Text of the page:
FAYETTEVILLE, Ark. (KNWA/KFTA) — Starting Tuesday veterans will be able to receive free emergency mental health care if they’re in a suicidal crisis.
Any veteran can get help at the VA or a private medical facility. Veterans can receive care even if they’re not enrolled in the VA system. The program is aimed at lowering the veteran suicide rate.
Ben Dykes, Washington County veteran services director, said the new policy will be a huge help for veterans.
“It opens the door, not only to the VA health care facility if you’re too far away, so you’re over in Mountain Home or you’re in Jasper, this opens the opportunity for any health care facility to provide you some help,” Dykes said.
Dr. Clifford Smith with the Department of Veterans Affairs said the program will take care of veterans while in immediate crisis and during treatment afterward.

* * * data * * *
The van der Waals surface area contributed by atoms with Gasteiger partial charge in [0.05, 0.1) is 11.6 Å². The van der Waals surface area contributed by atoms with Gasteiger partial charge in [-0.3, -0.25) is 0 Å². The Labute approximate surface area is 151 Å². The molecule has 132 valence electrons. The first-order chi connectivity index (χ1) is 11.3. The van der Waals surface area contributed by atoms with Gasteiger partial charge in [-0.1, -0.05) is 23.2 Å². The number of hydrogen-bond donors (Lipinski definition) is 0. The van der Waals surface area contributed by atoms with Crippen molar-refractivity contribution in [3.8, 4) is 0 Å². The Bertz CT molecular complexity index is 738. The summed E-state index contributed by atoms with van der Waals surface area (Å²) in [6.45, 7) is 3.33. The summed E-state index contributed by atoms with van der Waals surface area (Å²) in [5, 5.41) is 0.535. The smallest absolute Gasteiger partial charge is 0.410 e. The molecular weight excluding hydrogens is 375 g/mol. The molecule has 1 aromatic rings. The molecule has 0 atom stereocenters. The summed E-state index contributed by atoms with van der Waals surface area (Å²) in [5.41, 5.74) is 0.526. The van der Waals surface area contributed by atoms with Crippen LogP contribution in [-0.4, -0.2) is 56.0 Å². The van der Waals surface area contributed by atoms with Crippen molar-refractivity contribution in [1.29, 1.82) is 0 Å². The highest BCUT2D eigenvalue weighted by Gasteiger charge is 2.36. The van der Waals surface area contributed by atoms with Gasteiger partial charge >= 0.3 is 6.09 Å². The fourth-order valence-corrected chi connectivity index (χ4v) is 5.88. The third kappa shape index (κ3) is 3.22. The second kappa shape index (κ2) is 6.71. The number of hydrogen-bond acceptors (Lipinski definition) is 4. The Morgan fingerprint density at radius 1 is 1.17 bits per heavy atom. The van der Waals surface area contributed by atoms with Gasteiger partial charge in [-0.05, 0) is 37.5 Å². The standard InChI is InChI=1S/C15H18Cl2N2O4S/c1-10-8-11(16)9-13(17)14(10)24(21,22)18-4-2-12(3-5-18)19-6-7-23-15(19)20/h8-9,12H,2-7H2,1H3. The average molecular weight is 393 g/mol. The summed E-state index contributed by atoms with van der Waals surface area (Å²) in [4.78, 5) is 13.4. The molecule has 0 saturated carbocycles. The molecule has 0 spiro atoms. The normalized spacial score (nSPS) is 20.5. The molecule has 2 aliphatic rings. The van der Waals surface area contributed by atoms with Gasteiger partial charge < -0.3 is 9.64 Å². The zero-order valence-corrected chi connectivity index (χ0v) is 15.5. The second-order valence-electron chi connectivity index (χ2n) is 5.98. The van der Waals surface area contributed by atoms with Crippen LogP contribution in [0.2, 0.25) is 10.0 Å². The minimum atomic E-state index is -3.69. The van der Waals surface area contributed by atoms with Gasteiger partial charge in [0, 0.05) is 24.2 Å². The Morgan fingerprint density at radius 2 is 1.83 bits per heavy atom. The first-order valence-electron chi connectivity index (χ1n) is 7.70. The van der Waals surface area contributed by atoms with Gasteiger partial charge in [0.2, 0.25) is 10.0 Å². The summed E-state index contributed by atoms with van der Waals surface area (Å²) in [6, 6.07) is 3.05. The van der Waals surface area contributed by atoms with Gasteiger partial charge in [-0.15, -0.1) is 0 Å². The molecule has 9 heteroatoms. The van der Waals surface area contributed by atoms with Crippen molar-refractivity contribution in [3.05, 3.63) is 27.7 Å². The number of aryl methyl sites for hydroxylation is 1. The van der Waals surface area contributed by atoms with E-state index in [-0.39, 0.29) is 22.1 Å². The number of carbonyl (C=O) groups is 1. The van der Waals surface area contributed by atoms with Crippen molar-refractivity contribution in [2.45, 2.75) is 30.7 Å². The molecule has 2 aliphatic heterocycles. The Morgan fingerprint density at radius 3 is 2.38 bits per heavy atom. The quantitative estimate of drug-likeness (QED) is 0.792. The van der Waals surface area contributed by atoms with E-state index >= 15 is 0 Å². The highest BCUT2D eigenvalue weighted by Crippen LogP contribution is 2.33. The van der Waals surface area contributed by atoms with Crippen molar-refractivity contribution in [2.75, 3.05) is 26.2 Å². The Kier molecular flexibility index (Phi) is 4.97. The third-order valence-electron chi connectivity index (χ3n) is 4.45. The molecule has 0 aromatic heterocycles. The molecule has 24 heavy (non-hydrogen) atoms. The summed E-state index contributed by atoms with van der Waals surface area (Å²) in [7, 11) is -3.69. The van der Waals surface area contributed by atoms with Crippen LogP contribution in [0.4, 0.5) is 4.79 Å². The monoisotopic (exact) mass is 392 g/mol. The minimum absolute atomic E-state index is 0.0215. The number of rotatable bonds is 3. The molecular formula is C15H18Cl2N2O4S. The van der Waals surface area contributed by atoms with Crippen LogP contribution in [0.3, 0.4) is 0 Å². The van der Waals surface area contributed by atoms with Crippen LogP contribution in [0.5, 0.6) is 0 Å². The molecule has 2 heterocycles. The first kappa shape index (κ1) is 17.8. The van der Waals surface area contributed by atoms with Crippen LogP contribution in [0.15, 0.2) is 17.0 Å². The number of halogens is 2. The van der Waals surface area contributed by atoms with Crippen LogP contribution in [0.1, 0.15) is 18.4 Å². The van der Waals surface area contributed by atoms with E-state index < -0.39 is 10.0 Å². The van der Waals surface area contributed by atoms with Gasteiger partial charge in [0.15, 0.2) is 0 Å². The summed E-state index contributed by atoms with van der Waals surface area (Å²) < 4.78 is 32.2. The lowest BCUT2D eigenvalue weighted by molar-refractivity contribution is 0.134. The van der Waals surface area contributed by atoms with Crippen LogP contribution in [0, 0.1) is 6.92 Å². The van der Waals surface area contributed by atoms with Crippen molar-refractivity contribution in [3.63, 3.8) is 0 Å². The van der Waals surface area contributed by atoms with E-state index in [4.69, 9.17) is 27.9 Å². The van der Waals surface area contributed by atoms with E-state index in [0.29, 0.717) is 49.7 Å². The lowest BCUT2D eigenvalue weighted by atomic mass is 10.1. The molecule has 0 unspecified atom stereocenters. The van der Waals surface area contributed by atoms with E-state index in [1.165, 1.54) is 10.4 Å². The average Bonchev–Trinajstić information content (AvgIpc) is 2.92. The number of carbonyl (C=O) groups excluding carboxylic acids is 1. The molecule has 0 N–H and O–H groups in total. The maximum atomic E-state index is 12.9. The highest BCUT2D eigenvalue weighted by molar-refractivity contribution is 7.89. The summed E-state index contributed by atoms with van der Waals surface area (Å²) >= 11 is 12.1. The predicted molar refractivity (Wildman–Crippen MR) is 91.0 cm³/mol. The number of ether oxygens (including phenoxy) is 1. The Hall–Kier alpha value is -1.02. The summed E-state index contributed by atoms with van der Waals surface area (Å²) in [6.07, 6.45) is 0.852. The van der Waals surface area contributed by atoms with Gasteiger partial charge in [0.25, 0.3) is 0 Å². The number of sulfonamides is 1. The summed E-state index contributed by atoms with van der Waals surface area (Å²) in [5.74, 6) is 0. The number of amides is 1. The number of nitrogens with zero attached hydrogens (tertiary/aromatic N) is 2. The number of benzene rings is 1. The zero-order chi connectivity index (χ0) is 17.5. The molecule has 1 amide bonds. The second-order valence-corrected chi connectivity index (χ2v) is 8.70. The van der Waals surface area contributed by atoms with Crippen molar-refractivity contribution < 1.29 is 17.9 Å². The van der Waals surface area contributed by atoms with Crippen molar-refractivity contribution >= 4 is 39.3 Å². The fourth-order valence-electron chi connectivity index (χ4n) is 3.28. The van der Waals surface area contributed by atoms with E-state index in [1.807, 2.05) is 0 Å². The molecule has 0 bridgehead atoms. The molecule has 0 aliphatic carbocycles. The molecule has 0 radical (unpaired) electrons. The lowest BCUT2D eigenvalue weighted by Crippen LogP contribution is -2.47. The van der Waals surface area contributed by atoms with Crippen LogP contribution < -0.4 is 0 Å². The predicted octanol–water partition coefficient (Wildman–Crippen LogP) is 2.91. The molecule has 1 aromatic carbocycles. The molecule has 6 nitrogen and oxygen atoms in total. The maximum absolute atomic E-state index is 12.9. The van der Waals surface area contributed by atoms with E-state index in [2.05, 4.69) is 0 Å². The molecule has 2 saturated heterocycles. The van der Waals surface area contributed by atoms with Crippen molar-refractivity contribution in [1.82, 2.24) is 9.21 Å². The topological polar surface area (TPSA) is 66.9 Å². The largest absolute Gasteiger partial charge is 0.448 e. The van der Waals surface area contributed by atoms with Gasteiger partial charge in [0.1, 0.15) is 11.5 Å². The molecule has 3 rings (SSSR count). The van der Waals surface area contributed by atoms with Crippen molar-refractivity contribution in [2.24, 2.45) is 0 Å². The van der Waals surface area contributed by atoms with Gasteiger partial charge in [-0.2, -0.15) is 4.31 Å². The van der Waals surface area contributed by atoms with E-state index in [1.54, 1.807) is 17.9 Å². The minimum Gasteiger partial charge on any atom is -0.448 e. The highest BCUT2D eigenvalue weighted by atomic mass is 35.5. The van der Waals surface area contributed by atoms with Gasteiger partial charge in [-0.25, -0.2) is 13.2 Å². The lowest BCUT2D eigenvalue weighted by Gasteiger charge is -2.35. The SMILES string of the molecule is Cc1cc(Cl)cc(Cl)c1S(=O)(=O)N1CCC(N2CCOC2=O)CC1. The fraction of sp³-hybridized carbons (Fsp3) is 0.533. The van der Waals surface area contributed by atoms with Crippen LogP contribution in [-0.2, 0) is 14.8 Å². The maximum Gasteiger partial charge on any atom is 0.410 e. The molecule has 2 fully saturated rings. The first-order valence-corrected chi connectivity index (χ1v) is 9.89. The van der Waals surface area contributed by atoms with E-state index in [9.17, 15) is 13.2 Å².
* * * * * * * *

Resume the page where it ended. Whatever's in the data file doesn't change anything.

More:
“It has both the acute now to ensure safety, but then we have an opportunity to provide treatment to reduce the future likelihood of further distress,” Smith said.
Jannie Layne with Bo’s Blessings, an organization that supports veterans, said she hopes veterans will take advantage of the free help.
“Veterans become isolated and think there’s no one there or they’re not registered at the VA for assistance, they don’t have to be with this bill.”
Dykes said he has had veteran friends take their own life and he hopes the no-cost care will prevent more lives from being taken too soon.
“It’s huge to help so many veterans across the United States that at some point in their life, decided to put their name on a blank check up to and including the cost of their own life to defend the country.”
The policy was made possible because of the Veterans Comprehensive Prevention, Access to care and Treatment (COMPACT) Act that passed in 2020.